We turned out to be really lucky on our first safari itself as we saw crocodiles, the single-horned rhinoceros, a 20-foot long python, and swamp deer. So, except for the Royal Bengal Tigers and the elephants, we had spotted all the highlights of the National Park. After the safari, we had our lunch within the park and by late afternoon we left the Park to head to our next destination, Pokhara, located about 150 km away.

The drive to Pokhara was very adventurous and quite difficult as the road had begun to climb fairly steeply. Since, we were tired of driving since early in the morning, so we halted for the night after driving for about 100 km. We stopped at in Byas, a small village on the H04 highway. In another small, roadside restaurant-cum-hotel we were welcomed by a local family in the traditional way and they served us a traditional meal, the thali that cost just about INR 250 per head. The very warm and admirable hospitality of the owner of the eatery left a distinct impression on my mind.

Pokhara lake offers magnificent views of Himalayas (Photo: India Outbound)


The next morning, after a hearty breakfast, we resumed our journey to Pokhara at 10 am. Immediately upon arrival here, we headed straight towards Sarangkot to tick off another item on my bucket list, paragliding. Though Sarangkot is only 30 minutes away from Pokhara city, the roads were very tricky, albeit with stunning views of the Himalayas. The sight of colourful parachutes soaring high in the sky caught my attention. The cost of a 30-minute paragliding flight is INR 4,000, and the view from the top is absolutely breath-taking. A number of the Himalayan ranges were seen, including the Tibetan mountain range. Paragliding was the best experience that I ever had.

It was thrilling and we experienced true freedom. When we took off and began gliding, it was simple for me to forget about all of my anxieties, fears and tensions.

From Sarangkot, we drove to Gupteshwar Gupha and the adjoining Devi’s Fall. Said to be dating back to the 16th century and dedicated to Lord Shiva, Gupteshwar Mahadev Cave temple is located where Seti River emerges above ground. The cave is nearly 3 km long and it is said that a Shiva Lingam is still in the same condition that it was found in.

Right next to the temple is another spot that is an absolute must for tourists. The Devi’s Fall or Patal ko Chango (The Netherworld’s Waterfall) is an impressive experience, especially the roar it makes when the water falls on the rocks below. Once at the bottom, it enters a tunnel that is about 150 metre long and runs 30 metre below ground level. A beautiful, though small, garden has been created outside, with several viewpoints where the tourists can not only enjoy the sight from, but also take photographs. Visitors can also buy Nepalese handcrafts and artisanal products from a small market outside the garden.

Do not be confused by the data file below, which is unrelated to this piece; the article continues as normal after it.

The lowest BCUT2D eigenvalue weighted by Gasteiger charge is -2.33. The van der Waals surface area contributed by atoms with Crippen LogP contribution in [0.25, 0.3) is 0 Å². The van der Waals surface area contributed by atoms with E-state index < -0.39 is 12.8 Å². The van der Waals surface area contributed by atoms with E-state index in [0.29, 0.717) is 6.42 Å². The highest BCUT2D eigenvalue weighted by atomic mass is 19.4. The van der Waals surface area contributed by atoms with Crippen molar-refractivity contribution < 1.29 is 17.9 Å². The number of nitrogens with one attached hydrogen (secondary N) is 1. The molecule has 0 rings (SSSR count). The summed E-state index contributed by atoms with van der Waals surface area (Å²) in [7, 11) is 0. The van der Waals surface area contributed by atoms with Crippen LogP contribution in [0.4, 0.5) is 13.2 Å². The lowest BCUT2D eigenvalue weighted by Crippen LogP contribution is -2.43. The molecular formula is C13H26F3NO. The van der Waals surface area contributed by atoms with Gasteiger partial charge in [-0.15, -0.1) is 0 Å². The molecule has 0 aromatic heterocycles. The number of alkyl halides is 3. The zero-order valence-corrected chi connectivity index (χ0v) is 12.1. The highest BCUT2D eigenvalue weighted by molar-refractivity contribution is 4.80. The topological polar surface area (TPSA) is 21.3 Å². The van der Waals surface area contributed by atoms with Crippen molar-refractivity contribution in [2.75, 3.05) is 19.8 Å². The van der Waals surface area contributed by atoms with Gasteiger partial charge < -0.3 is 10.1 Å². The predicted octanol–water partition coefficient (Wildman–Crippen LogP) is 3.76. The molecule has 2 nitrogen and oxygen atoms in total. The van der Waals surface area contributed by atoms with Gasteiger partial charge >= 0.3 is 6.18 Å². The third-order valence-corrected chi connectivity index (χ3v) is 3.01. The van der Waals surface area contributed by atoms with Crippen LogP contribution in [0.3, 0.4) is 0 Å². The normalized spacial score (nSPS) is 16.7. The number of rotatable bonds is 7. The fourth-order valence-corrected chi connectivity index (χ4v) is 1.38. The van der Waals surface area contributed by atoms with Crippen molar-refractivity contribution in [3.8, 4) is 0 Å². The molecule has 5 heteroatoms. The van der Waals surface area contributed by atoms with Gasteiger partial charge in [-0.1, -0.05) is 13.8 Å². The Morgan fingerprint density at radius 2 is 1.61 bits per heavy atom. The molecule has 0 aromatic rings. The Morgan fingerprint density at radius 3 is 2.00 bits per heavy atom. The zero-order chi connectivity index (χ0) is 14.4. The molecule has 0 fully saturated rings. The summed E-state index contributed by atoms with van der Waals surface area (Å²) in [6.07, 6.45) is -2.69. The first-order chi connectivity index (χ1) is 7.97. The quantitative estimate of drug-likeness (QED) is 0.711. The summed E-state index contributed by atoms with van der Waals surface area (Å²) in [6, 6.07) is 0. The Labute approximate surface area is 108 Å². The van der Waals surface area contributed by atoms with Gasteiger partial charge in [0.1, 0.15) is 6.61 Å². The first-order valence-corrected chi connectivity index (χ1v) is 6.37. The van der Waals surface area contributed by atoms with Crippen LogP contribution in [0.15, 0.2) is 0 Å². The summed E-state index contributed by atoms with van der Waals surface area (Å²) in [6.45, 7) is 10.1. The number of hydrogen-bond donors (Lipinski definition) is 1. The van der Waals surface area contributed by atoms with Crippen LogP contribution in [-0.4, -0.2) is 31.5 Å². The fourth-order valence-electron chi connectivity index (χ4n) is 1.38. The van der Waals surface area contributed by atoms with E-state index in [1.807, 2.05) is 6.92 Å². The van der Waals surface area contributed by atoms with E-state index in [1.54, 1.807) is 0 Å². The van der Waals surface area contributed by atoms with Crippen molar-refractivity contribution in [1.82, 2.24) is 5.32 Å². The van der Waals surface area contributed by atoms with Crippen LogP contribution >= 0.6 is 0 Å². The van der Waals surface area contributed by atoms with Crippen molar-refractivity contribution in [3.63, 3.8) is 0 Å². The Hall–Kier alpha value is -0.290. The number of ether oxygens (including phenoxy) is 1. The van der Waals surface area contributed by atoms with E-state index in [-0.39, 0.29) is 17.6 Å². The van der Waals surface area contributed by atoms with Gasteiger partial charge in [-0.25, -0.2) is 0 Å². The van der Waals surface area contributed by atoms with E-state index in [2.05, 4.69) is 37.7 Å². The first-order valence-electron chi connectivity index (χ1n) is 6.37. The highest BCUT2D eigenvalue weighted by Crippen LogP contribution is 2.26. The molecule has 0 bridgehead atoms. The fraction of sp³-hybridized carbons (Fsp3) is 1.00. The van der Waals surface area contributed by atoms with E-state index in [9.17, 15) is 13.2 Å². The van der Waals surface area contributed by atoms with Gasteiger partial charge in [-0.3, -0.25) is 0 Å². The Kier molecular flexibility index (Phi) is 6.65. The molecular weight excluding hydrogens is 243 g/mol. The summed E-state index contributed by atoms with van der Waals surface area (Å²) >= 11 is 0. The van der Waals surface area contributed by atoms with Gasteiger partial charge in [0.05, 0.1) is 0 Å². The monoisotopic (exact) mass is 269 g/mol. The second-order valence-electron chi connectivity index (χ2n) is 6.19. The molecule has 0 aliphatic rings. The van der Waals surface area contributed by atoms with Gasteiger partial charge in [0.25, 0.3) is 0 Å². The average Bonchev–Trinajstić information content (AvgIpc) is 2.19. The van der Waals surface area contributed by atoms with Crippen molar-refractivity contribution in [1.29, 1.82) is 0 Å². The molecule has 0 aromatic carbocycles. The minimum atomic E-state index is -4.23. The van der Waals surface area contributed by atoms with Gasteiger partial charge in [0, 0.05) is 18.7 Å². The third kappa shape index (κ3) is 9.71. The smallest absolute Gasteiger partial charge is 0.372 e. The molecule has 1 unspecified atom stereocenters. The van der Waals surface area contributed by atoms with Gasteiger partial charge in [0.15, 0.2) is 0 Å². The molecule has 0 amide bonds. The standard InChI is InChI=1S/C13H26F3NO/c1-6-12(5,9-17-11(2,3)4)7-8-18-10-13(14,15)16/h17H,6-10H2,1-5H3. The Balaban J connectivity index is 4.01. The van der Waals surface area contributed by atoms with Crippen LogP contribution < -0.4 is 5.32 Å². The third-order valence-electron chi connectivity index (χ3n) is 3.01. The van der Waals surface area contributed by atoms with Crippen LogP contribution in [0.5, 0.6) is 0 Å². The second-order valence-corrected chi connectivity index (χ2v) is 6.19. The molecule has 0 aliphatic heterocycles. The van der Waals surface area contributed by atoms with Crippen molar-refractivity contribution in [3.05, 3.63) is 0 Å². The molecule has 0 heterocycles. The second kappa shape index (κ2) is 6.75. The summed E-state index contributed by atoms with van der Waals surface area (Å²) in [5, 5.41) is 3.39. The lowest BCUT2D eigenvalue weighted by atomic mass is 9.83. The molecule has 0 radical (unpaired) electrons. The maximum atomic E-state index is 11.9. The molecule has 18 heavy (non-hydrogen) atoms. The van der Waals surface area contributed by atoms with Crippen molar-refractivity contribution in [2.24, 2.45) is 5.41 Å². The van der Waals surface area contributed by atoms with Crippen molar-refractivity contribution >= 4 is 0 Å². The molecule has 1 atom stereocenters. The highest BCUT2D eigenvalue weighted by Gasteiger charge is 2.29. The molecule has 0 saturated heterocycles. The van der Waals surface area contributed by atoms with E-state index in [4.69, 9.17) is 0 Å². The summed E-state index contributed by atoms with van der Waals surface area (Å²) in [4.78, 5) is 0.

We spent the evening at Pokhara, which has a lengthy strip of stores, bars, bakeries, and restaurants. The city was immaculately organised and tidy, and the night-time view was unmatched. We spent the night in Pokhara, and the morning panorama of dazzling snowcapped mountains from the balcony of our hotel was breath-taking.

Nepal has hundreds of beautiful temples (Photo: India Outbound)

Manakamana Temple

There are two methods to get to Manakamana Temple, one is via cable car, and the other is by road. To experience some adventure, we chose to travel via the challenging section of the route. Since Indian SIM cards do not function in Nepal, we had to constantly connect to WiFi on our phones to keep consulting the map to get to the temple. We travelled for a few miles before coming to a river crossing where there was no bridge. There were numerous waterfalls and really spooky mountain roads. We had the impression that we were on top of the sky as clouds caressed the mountains. That route was impassable, so we turned around and took the cable car to go to the temple, which is the most well-known shrine to Goddess Durga in Nepal. At 1302 metres above sea level, it is located on a hill in Gorkha district. We went there, participated in prayer, and had breakfast. Orange trees could be seen everywhere, and the surroundings were pleasant.

At 4 pm, we went back down the hill and started getting ready to drive back to India. Manakamana Temple was 460 kilometres away from Patna. We recommenced our arduous journey at 6 pm and reached the Nepal-India border at 11 pm. Though we were tired, we had a great time travelling and frequently stopped to take pictures of Nepal’s breath-taking Himalayan scenery.

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We arrived in Sitamarhi after passing through security checks and formalities. Once more, we had internet access on our phones, but the temperature was uncomfortably low and there was thick fog everywhere. We were tired, but instead of stopping, drove carefully and reached back home, bringing to the end a journey which had so many firsts for me that I can never ever forget it and even to this day I get goosebumps thinking of the exhilarating experience that it had been for me.